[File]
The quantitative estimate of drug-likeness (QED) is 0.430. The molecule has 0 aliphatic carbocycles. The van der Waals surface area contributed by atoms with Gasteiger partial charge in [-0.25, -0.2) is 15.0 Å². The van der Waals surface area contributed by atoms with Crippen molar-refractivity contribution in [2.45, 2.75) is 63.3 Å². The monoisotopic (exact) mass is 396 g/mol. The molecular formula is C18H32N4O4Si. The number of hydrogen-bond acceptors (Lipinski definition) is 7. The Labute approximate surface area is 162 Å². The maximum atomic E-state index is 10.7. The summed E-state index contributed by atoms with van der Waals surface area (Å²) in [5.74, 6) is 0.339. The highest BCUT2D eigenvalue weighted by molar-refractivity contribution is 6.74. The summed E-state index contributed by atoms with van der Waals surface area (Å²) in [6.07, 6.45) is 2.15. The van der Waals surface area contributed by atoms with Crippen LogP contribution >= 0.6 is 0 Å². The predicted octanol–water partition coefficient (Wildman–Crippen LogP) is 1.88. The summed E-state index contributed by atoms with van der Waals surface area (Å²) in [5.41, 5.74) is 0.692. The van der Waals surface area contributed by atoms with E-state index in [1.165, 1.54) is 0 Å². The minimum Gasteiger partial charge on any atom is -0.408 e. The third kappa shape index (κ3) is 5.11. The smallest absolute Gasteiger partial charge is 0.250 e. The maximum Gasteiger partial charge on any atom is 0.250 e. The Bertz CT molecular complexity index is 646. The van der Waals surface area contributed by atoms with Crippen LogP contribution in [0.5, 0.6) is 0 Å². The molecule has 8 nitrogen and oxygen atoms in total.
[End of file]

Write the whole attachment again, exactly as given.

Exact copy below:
The quantitative estimate of drug-likeness (QED) is 0.430. The molecule has 0 aliphatic carbocycles. The van der Waals surface area contributed by atoms with Gasteiger partial charge in [-0.25, -0.2) is 15.0 Å². The van der Waals surface area contributed by atoms with Crippen molar-refractivity contribution in [2.45, 2.75) is 63.3 Å². The monoisotopic (exact) mass is 396 g/mol. The molecular formula is C18H32N4O4Si. The number of hydrogen-bond acceptors (Lipinski definition) is 7. The Labute approximate surface area is 162 Å². The maximum atomic E-state index is 10.7. The summed E-state index contributed by atoms with van der Waals surface area (Å²) in [5.74, 6) is 0.339. The highest BCUT2D eigenvalue weighted by molar-refractivity contribution is 6.74. The summed E-state index contributed by atoms with van der Waals surface area (Å²) in [6.07, 6.45) is 2.15. The van der Waals surface area contributed by atoms with Crippen LogP contribution >= 0.6 is 0 Å². The predicted octanol–water partition coefficient (Wildman–Crippen LogP) is 1.88. The summed E-state index contributed by atoms with van der Waals surface area (Å²) in [5.41, 5.74) is 0.692. The van der Waals surface area contributed by atoms with E-state index in [1.165, 1.54) is 0 Å². The minimum Gasteiger partial charge on any atom is -0.408 e. The third kappa shape index (κ3) is 5.11. The smallest absolute Gasteiger partial charge is 0.250 e. The maximum Gasteiger partial charge on any atom is 0.250 e. The Bertz CT molecular complexity index is 646. The van der Waals surface area contributed by atoms with Crippen LogP contribution in [0.5, 0.6) is 0 Å². The molecule has 8 nitrogen and oxygen atoms in total.